The teacher should be genuinely interested in his pupil. My Master Dronacharya has heartily blessed me, and I am confident that I will become a master archer with his blessing.’
Arjuna could not accept Ekalavya’s words. ‘No’, he protested, ‘What you are saying is false. I won’t believe it. Did Master Dronacharya deceive me?
Arjuna’s words angered Ekalavya. He suddenly whipped out his bow and shouted at Arjuna: ‘You keep your mouth shut Say one word insulting my Guru, and I shall cut off your tongue!’
Sensing that the war of words was getting out of hand, Dharmaraya, the eldest of Pandavas, pacified Arjuna saying, 0 dear Arjuna, why this unnecessary acrimony? Let us go and ask Dronacharya himself.’
The Next Course
No sooner did they return to Hastinavati than Arjuna rushed to Dronacharya. His face was red and his eyes showed his anxiety. He explained to the Master what transpired in the forest and lamented: “A hunter-boy has gained superiority over me. 0 Master, he boasts that you are his ‘Guru’. How can this be possible? What about your promise to me?”
Dronacharya was perplexed: He remained silent for a while. He could guess what happened. He was caught between two foremost disciples, both dear to him.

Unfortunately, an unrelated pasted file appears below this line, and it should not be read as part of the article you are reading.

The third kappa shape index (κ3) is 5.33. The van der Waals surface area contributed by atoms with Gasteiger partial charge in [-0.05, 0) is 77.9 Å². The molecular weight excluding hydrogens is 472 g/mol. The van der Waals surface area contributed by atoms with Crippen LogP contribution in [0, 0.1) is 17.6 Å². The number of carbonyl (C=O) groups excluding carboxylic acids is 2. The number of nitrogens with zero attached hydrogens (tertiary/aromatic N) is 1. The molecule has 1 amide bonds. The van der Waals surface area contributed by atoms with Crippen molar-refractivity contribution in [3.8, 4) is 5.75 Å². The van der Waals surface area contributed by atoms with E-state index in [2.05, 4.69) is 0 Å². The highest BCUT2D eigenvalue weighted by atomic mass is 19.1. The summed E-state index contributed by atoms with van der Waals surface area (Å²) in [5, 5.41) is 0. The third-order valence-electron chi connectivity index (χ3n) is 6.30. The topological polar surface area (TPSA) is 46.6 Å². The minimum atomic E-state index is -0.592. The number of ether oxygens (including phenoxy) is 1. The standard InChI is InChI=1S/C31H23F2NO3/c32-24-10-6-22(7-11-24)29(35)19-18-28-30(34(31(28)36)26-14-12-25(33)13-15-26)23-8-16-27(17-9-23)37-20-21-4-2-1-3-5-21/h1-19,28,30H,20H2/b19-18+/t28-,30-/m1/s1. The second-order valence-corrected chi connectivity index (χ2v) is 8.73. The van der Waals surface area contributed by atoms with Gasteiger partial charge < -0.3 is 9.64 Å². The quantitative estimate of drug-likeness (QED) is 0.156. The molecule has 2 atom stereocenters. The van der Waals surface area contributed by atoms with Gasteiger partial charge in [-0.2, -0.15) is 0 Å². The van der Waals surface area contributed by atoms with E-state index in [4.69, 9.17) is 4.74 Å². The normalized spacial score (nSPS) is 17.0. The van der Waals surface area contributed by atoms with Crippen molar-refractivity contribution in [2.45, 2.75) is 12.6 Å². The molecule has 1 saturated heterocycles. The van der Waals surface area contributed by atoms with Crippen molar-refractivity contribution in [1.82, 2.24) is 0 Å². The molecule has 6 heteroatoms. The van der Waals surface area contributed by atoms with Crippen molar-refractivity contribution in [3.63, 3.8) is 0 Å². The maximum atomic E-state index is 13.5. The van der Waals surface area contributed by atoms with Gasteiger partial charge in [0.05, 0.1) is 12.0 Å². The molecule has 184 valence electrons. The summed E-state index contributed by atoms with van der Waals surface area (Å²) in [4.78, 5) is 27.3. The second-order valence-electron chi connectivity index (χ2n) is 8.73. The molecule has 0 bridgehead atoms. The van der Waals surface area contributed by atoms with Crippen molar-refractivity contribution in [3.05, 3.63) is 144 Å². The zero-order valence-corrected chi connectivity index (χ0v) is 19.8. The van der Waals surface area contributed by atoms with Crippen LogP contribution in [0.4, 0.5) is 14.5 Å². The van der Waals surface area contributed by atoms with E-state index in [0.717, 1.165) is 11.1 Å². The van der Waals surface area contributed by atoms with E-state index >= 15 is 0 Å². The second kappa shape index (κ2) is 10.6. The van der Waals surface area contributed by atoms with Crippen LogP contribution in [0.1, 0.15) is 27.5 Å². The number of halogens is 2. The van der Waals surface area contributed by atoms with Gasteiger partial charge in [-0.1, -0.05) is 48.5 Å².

Dronacharya was pleased with the enterprise of this disciple who stayed in the forest and had mastered the art of archery relying only upon the name of the Guru. ‘O, what an adventurous boy! What determination! Anybody should appreciate his capabilities when he could wield the bow and arrow so well as to humble Arjuna’, Drona thought and felt happy within himself.
He was very pleased with Ekalavya’s devotion to the Master and thirst for acquiring a thorough training. He decided to show Arjuna the real qualities of Ekalavya.
And Drona also came to a painful decision concerning his obligation as the teacher to the princes. ‘God, Thy will be done’, he prayed and set about his task.
Accompanied by Arjuna and Ashwatthama, he proceeded to Ekalavya’s forest.
Here Comes My Guru!
Ekalavya’s joy knew no bounds when he learned that Dronacharya was visiting him. He tidied up the whole forest to welcome the Master. Thinking that Drona should not miss his path amidst darkness or shadows thrown by tall trees, he positioned his fellow tribesmen all along the route to guide his teacher to the destination without hindrance.
He decorated the idol he was worshipping with colorful wildflowers. He prayed before it again. He kept the bow and arrows properly arranged. He was full of anticipation.
Horns blew heralding the arrival of Dronacharya. Ekalavya rushed out and saw him majestically walking down. Approaching him, Ekalavya fell at his feet, tears rolled down his cheeks in sheer excitement. His desire to welcome the Master was great; it was total surrender. Ekalavya also formally welcomed Arjuna and Ashwatthama, who had accompanied the Master.
The Guru’s Agony and Ecstasy